ImageMovers is an independent film company that was created in 1997 by acclaimed filmmaker Robert Zemeckis. Since 2000 it has made a number of live action films as well as pioneering performance-capture animation techniques in five animated films made to date. Despite some early success, its last animated film, Mars Needs Moms (2011), was a huge box office disaster.
Robert Zemeckis is an Oscar-winning filmmaker who established himself in the 1980s as a highly talented writer and director who has since pushed the boundaries of using computer graphics in live action films. In the late 1970s/early 1980s he and his then writing partner Bob Gale established a reputation for writing incredible film scripts that had very positive reactions in test screenings, but resulted in films that no-one actually went to see. His first film, I Wanna Hold Your Hand (1978), was about a group of American Beatles fans who wanted to see them on the Ed Sullivan Show, but it flopped. His second film was the Steven Spielberg directed 1941 (1979), which again flopped, with Used Cars (1980) also flopping. It was not until he directed 1984's Romancing the Stone that he enjoyed unexpected success1. He wrote and directed 1985's Back to the Future, a film that had been turned down by every major studio but became a huge success for Spielberg's Amblin Entertainment, which he followed with co-writing and directing the two sequels. However it was 1988's Who Framed Roger Rabbit that set the seed of combining animation with live action that ImageMovers would later specialise in.
In the 1990s Zemeckis' career continued to enjoy success, most notably with directing Forrest Gump (1994) which won six Oscars; both Best Director and Best Picture, as well as Best Actor for Tom Hanks, Best Adapted Screenplay, Best Visual Effects, and Best Editing. This was followed by another huge hit, Contact. This success allowed him to form his own studio, ImageMovers, directing the new studio's first film What Lies Beneath in 2000 followed the same year by Cast Away, which again resulted in Tom Hanks winning a Best Actor Oscar. Yet following this unprecedented success, Zemeckis changed direction and focussed on creating animated films by pioneering mo-cap.
ImageMovers' first logo shows a steam locomotive approaching the camera, pulling a train of film-shaped carriages. ImageMovers Digital's logo showed a ball falling down a staircase, with the stairs forming the letters IMD.
Mo-Cap and Performance Capture
Motion Capture, commonly called Mo-Cap for short, is a way of recording the movement of people and objects. In ImageMovers' animated films the technique was used to combine actions in the real world with digitally created computer objects and actions. All the actors wore special mo-cap suits covered in markers, which traditionally look like blue ping-pong balls, attached to key parts of their body. More marker dots are painted on each performer's face, to a typical total of 250 markers on each actor. Receptors pick up the movement of these reference markers to map the actor's face and body movement. When a performer moves, the receptors detect how the markers have moved. This information is combined with an animated 3D digital character linked to the actor so that any move the actor makes is precisely replicated by the animated character.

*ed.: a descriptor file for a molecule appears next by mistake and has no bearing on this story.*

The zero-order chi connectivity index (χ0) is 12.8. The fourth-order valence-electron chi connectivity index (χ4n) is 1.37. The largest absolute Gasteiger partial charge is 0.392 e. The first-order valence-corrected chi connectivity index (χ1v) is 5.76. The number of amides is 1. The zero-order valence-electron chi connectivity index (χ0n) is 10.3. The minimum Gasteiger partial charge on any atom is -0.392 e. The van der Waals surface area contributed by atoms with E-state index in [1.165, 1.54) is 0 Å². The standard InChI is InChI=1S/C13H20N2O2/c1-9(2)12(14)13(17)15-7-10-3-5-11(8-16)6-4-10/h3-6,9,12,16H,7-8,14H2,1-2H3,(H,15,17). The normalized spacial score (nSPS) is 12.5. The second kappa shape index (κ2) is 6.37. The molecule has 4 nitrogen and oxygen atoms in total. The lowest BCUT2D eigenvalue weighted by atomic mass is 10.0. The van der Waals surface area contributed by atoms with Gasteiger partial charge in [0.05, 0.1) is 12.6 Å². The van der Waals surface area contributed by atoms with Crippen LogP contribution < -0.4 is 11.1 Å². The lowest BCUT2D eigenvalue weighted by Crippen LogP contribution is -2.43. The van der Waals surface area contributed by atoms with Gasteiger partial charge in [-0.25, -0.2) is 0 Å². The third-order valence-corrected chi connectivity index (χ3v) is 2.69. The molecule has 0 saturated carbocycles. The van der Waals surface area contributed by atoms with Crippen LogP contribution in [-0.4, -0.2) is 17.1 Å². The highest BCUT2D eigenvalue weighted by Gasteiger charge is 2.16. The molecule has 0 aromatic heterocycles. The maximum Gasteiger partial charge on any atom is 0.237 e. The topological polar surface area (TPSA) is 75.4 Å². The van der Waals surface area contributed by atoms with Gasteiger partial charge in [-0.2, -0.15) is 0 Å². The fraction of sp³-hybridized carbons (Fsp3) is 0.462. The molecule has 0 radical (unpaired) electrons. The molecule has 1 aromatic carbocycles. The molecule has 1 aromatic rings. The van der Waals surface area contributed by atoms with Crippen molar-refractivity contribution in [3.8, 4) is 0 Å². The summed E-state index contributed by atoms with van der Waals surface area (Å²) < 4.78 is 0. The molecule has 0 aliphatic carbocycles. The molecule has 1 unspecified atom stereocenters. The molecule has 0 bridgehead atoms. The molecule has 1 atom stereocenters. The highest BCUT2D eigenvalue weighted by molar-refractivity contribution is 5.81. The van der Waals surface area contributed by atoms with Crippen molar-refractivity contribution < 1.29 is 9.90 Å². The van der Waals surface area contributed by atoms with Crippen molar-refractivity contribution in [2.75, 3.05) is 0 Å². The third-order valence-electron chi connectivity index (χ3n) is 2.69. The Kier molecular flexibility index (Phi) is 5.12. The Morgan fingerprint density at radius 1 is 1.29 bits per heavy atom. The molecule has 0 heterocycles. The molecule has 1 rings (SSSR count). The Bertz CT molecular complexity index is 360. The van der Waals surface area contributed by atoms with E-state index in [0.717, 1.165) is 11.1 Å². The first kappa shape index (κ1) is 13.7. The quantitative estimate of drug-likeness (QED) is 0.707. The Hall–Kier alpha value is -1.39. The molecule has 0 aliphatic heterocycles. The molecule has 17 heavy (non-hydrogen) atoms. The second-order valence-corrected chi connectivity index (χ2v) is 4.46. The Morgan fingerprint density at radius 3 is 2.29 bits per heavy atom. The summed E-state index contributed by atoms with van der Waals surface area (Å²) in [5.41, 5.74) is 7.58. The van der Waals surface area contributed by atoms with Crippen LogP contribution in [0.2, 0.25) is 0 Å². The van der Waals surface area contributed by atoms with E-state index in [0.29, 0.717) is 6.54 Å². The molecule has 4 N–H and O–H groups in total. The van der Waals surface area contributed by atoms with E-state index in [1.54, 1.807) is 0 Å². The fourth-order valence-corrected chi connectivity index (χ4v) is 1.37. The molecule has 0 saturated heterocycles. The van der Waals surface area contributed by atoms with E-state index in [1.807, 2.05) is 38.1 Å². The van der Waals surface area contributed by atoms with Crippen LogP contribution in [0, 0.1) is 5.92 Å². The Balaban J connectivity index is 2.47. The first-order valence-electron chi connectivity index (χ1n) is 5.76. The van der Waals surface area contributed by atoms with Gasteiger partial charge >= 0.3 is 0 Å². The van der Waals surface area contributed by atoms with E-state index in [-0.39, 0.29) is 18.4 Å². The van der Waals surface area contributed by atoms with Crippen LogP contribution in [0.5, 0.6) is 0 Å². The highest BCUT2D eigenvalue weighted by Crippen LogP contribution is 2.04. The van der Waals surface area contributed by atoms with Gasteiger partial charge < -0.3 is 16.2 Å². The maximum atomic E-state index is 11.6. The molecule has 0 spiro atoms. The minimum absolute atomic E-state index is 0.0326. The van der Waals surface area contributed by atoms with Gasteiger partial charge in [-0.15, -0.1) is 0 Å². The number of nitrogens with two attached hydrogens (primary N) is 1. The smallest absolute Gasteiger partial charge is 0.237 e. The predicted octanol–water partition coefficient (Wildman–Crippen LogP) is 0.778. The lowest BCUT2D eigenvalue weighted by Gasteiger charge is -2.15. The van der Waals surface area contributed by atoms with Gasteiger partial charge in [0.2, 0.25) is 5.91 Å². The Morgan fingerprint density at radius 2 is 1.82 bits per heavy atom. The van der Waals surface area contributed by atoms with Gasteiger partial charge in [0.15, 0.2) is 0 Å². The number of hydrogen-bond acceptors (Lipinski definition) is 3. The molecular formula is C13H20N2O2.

When mo-cap is used to replicate far more subtle movement, particularly facial expressions, it is called 'Performance Capture'.
Making Mo-Cap: Volume and T-Pose
ImageMovers' Mo-Cap process involves actors giving realistic performances in a three-dimensional cube-shaped stage area known as the Volume. Infrared spotlights flood the Volume with infrared light. The Volume is surrounded by numerous Receptors on the four walls and the ceiling which detect any movement made within the Volume. There are a minimum of 40 on each side, for example 224 Receptors were used on Beowulf. Computer software combines all the receptors' data, triangulating to make a virtual reconstruction viewable from any conceivable angle.
Before the actors begin, they stand in what is called a T-Pose2 – with their legs together and arms out to the sides like a letter T, as this exposes all the markers on body and face allowing the computers to pick up their exact location. The actors also often have to make a serious of movements called ROM (Range of Motion) movements to ensure their every movement is being picked up.
As mo-cap records performances in a 3-D environment, it excels at creating realistic 3D images that are more impressive than films filmed in 2D and converted into 3D. All ImageMovers' films have been released in 3D.